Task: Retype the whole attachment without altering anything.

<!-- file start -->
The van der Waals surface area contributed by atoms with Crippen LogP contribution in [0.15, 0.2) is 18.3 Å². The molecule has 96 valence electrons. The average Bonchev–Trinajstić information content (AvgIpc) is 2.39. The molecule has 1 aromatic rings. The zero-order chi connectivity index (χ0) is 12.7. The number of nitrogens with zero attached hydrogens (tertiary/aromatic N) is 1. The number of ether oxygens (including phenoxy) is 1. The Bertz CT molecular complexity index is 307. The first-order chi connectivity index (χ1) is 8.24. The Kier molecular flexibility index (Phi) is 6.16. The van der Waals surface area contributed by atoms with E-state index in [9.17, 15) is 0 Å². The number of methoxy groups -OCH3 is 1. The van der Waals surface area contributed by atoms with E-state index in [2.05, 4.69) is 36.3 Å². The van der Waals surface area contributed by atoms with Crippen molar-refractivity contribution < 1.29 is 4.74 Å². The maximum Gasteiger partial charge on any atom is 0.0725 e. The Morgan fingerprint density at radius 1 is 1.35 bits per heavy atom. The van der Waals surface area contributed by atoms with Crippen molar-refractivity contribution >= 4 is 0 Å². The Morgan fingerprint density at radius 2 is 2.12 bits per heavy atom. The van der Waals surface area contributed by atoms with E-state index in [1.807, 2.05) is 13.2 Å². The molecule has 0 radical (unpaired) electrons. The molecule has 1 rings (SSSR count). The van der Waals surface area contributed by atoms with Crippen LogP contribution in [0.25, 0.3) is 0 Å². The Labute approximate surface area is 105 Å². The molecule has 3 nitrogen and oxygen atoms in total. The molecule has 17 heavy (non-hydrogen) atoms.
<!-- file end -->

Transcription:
The van der Waals surface area contributed by atoms with Crippen LogP contribution in [0.15, 0.2) is 18.3 Å². The molecule has 96 valence electrons. The average Bonchev–Trinajstić information content (AvgIpc) is 2.39. The molecule has 1 aromatic rings. The zero-order chi connectivity index (χ0) is 12.7. The number of nitrogens with zero attached hydrogens (tertiary/aromatic N) is 1. The number of ether oxygens (including phenoxy) is 1. The Bertz CT molecular complexity index is 307. The first-order chi connectivity index (χ1) is 8.24. The Kier molecular flexibility index (Phi) is 6.16. The van der Waals surface area contributed by atoms with E-state index in [9.17, 15) is 0 Å². The number of methoxy groups -OCH3 is 1. The van der Waals surface area contributed by atoms with E-state index in [2.05, 4.69) is 36.3 Å². The van der Waals surface area contributed by atoms with Crippen molar-refractivity contribution < 1.29 is 4.74 Å². The maximum Gasteiger partial charge on any atom is 0.0725 e. The Morgan fingerprint density at radius 1 is 1.35 bits per heavy atom. The van der Waals surface area contributed by atoms with Crippen molar-refractivity contribution >= 4 is 0 Å². The Morgan fingerprint density at radius 2 is 2.12 bits per heavy atom. The van der Waals surface area contributed by atoms with E-state index in [1.807, 2.05) is 13.2 Å². The molecule has 0 radical (unpaired) electrons. The molecule has 1 rings (SSSR count). The van der Waals surface area contributed by atoms with Crippen LogP contribution in [0.25, 0.3) is 0 Å². The Labute approximate surface area is 105 Å². The molecule has 3 nitrogen and oxygen atoms in total. The molecule has 17 heavy (non-hydrogen) atoms.